[highlight1] Tea House in Hutong [/highlight1]
Chinese firm ArchStudio transforms a Qing Dynasty-era structure into a tea house that blends new and old. Curving glass walls enclose bamboo-planted courtyards in this tea house, which occupies a formerly derelict building complex in one Beijing’s ancient neighbourhoods. ArchStudio, A local firm founded by Han Wenqiang in 2010. Wenqiang’s first move was to conduct a careful survey of the existing structures – a series of five traditional houses interspersed with steel buildings surrounding a 450-square-metre L-shaped courtyard.
The project began with an analysis of the structure of the old building. As parts of the structure dated back to before the Qing Dynasty a lot of repairs and partial demolition had to be implemented to ensure the safety of the customers before Archstudio could work on the design.
The design concept is based around blurring the lines between the internal and external and the present and the past. Within the space bamboo scenery is held within a series of glass curtains bringing a feeling of freshness and vitality to the tea café. Steel structural elements contrast with the traditional architecture providing a striking image of the old and the new growing together. The design blends public and private spaces ensuring that the tea café can be used for formal and informal meetings.
Located in Beijing traditional Hutong district, the project’s structure space is an “L” shaped neighbourhood, 450 square metres large. Currently, the space has five old traditional houses and temporary corroded steel houses. The building, which originally hosted company business meetings before going dormant due to poor management will be transformed to a tea café. The tea café will be an ample place for people to read while enjoying their tea time. Additionally, the café will also serve individual dining guests.
1. Repair old:
- The project design begins by analyzing the old building’s previous data. From the structure of the wood and the size of the grey bricks, we could tell that the relatively old north wing predates the Qing Dynasty. From the already decaying wood structure on the east and west houses, we deduce that the houses ought to be remodelled from the 70s and 80s. Additionally, judging by the wood structure on the building’s south side, you cannot deny the fact that it needs repair.
- The repair design shall be selective because it will have to factor in the building’s age, financial and historical value. Repair in the room in the north wing shall be light, repairing only the parts with serious damage by replacing bricks. Repair in the north room shall be controlled to ensure it doesn’t compromise the room’s historical appearance. Repair in the south wing shall be aimed at giving the room a basic style through a partial renovation of the roof and wall. After the East and West wing have been demolished, they will be rebuilt into a wood structure with a pitched roof.
2. Implant new:
- The new environment demands comfort requirements that the previous architecture cannot sustain. For the building to be temperature resistant as required, it will have to be completely closed. Consequently, I have streamlined the visualized structure of the building, with a flat “curvy corridor” that creates a smooth transition from the past to the present. The gallery of the traditional architecture takes a half inside, half outside form, scattered high and low, significantly increasing the beauty of the garden. As depicted in the gallery, from the outside to the extension of the old building shall have a rigid, narrow impression. On the gallery, the white, transparent white space signifies ages of time.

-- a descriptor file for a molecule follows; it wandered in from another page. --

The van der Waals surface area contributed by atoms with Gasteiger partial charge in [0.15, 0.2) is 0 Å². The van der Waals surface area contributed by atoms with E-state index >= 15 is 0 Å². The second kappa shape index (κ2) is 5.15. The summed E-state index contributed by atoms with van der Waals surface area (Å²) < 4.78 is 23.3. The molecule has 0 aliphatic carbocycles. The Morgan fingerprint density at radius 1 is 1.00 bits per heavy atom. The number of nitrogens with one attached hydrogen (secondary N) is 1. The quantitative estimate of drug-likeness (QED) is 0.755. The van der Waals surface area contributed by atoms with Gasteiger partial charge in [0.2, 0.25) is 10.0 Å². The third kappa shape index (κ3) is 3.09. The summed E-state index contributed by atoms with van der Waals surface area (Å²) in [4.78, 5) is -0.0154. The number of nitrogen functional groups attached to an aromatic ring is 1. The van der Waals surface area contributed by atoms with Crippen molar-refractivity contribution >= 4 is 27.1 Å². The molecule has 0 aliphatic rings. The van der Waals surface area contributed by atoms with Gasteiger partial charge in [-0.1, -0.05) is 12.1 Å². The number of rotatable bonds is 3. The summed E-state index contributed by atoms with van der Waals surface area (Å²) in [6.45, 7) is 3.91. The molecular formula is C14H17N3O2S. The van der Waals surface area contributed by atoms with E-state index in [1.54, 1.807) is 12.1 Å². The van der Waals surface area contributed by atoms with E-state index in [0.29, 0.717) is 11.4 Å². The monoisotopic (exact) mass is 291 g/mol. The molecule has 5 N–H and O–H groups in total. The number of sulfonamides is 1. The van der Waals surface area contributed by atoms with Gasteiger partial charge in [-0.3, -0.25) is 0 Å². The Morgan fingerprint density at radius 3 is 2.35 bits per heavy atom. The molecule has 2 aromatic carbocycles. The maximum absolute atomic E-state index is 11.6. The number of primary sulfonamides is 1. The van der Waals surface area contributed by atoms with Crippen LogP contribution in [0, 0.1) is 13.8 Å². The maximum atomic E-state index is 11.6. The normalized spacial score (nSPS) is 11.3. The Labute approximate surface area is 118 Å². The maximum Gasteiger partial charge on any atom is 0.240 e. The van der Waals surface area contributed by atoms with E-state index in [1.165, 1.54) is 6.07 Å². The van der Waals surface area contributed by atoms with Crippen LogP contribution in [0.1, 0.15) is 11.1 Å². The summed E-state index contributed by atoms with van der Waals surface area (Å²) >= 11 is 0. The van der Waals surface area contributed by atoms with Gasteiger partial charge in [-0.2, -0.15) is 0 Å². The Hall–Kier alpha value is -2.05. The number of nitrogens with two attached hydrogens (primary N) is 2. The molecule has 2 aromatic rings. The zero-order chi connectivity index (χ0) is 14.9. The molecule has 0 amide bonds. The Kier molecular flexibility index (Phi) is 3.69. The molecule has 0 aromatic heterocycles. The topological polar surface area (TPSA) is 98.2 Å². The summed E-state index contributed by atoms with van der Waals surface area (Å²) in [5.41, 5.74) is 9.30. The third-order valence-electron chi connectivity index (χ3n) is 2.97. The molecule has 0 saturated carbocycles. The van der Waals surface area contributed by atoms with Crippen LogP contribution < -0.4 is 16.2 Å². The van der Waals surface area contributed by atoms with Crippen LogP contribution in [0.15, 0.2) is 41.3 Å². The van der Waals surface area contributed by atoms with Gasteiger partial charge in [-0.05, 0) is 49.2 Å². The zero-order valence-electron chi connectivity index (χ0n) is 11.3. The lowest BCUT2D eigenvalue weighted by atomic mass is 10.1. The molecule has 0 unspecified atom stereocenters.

- The vicissitudes of the life mix and the dark aged architectural pattern bring forth a temperament contrast between the modern and the past while creating a mutual dialogue between the past and future. I also discovered that divided like courtyards into three random arcs, the winding corridor of the original courtyard creates three tea houses with independent sceneries, forming a transition from public to private. The result of the controlled repair will be verandas’ glass curtain; wall images and ground-curved screens suspended in the air; and a bamboo forest scenery. Additionally, the steel structure beam column that replaces the decayed wood in the old building brings forth an overlapping series of old and new images, making the new and old grow together.
Significance of the project: The old city is not only historically rich but also has a complex reality. While historical value only sustains the city’s value by income through exploration, the unlimited usage of the facility transforms the city into an art pattern. The transformation leaves the residents of the old city with the responsibility of maintaining the balance between the historical and art values. The richness of the environments solemnly depends on how flexible the residents are able to balance the two values. The new life and format can be seen as a catalyst to use history to enhance the usage of the facility.
[highlight1] Project Data [/highlight1]
Project name: Tea House in Hutong
Location: Dongcheng, Beijing, China
Coordinates: 39.933164, 116.418141
Type: Lounge / Bar / Restaurant / Night Clubs, Adaptive Reuse / Redevelopment / Refurbishment
Project Area: 450 sqm
Design Period: 2013.06—2014.03
Construction Period: 2014.03—2015.01
Completion Year: 2015
[highlight1] The people [/highlight1]
Client / Owner / Developer: n/a
Architects: ArchStudio – Beijing, China
Interior Designer: ArchStudio
Project Team: Han Wenqiang , Cong Xiao, Zhao Yang
Text Description: © Courtesy of ArchStudio
Images: © ArchStudio, Wang Ning